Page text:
If necessary, we could cut the total cost through these measures up to US $3.72 million. However,
these cost savings would increase risk for the overall success of the ZIMS Project.
Later expansion to a full-fledged system that would fulfill additional information needs, such as
nutrition and behavior will require additional support. When we are successful with the first phase of
the ZIMS Project (core and veterinary system). We will have new opportunities to raise funds and add
these other needed functions.
Forecast for Building ZIMS: The Campaign for ISIS
Source of funding
Projected amount
The world zoo and aquarium “Friends & Family”
North America
All other regions
US $3 million
US $1.5 million
US $.5 million
Corporations, private foundations
US $3.7 million
Government grants
US $1.3 million
TOTAL for building ZIMS
US $10 million
As of 31 December 2004, Building ZIMS: The Campaign for ISIS has reached US $5.4 million,
54 percent of our fundraising goal. ISIS has received US $4.1 million in pledges from 134 members
of the zoological community, US $500,000 National Leadership Grant through the U.S. Institute of
Museum and Library Services (IMLS), a US $300,000 grant from the U.S. National Science Foundation
and US $500,000 through a U.S. Congressional allocation, (and at year’s end ISIS received a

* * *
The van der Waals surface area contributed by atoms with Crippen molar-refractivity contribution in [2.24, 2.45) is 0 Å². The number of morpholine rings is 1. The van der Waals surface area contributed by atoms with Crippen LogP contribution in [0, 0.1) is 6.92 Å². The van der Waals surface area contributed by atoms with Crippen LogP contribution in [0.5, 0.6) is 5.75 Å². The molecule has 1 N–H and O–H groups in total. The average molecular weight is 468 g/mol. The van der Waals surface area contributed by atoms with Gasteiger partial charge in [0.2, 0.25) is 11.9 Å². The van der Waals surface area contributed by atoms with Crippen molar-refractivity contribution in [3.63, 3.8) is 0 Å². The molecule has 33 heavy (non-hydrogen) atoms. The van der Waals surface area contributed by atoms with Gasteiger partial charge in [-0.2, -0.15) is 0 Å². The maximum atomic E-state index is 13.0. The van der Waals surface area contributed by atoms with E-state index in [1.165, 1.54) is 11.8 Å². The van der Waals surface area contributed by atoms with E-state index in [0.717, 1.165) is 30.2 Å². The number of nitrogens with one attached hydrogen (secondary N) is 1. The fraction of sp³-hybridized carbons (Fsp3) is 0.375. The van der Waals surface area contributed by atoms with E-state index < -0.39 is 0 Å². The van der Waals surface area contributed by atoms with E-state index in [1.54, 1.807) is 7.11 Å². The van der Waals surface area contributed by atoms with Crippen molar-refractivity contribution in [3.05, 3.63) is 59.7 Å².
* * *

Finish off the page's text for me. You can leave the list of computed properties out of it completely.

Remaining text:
US $50,000 gift from The Boeing Company for 2005, with a US $50,000 matching grant for 2006).
Building ZI MS: The Campaign for ISIS
In this overall plan, a large percentage of the funding will come from the global zoo and aquarium
community. Our community is committed to this project, and our investment must be substantial to
convince external donors of the importance of building ZIMS.
The ISIS 7-year business plan
Appendix A - ISIS Board members
Institutional Trustees
Dr. Jeffrey P. Bonner
ISIS Board Chair
St. Louis Zoological Park
St. Louis, Missouri USA
1 Jan 2005 - 31 Dec 2007
Mr. Greg Geise
Binder Park Zoo
Battle Creek, Michigan USA
1 Jan 2004 - 31 Dec 2006
Dr. Jo Gipps
Bristol Clifton West of England Zoological Society
Bristol, England UK
1 Jan 2003 - 31 Dec 2005
Mr. Alexander (Pete) Hoskins
Philadelphia Zoological Garden
Philadelphia, Pennsylvania USA
1 Jan 2005 - 31 Dec 2007
Dr. Philippe Jouk
Royal Zoological Society of Antwerp
Antwerp, Belgium
1 Jan 2005 - 31 Dec 2007
Dr. Jörg Junhold